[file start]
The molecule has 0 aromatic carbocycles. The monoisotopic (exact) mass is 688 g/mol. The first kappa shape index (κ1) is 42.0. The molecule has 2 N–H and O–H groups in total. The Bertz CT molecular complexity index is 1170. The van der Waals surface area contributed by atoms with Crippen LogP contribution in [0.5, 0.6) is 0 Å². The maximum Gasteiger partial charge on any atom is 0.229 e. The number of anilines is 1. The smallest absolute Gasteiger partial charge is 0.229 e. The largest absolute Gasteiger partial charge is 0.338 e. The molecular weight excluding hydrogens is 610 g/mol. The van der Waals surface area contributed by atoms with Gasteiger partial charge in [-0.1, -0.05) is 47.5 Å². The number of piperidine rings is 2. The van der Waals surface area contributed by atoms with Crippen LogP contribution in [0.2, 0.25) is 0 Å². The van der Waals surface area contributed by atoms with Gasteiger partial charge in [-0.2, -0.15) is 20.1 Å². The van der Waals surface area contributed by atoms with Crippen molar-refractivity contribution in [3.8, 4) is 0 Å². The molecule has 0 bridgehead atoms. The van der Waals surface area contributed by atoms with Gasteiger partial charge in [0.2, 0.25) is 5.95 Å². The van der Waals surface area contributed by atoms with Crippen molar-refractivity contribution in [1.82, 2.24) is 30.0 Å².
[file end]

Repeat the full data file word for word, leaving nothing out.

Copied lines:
The molecule has 0 aromatic carbocycles. The monoisotopic (exact) mass is 688 g/mol. The first kappa shape index (κ1) is 42.0. The molecule has 2 N–H and O–H groups in total. The Bertz CT molecular complexity index is 1170. The van der Waals surface area contributed by atoms with Crippen LogP contribution in [0.5, 0.6) is 0 Å². The maximum Gasteiger partial charge on any atom is 0.229 e. The number of anilines is 1. The smallest absolute Gasteiger partial charge is 0.229 e. The largest absolute Gasteiger partial charge is 0.338 e. The molecular weight excluding hydrogens is 610 g/mol. The van der Waals surface area contributed by atoms with Gasteiger partial charge in [-0.1, -0.05) is 47.5 Å². The number of piperidine rings is 2. The van der Waals surface area contributed by atoms with Crippen LogP contribution in [0.2, 0.25) is 0 Å². The van der Waals surface area contributed by atoms with Gasteiger partial charge in [-0.2, -0.15) is 20.1 Å². The van der Waals surface area contributed by atoms with Crippen molar-refractivity contribution in [3.8, 4) is 0 Å². The molecule has 0 bridgehead atoms. The van der Waals surface area contributed by atoms with Gasteiger partial charge in [0.2, 0.25) is 5.95 Å². The van der Waals surface area contributed by atoms with Crippen molar-refractivity contribution in [1.82, 2.24) is 30.0 Å².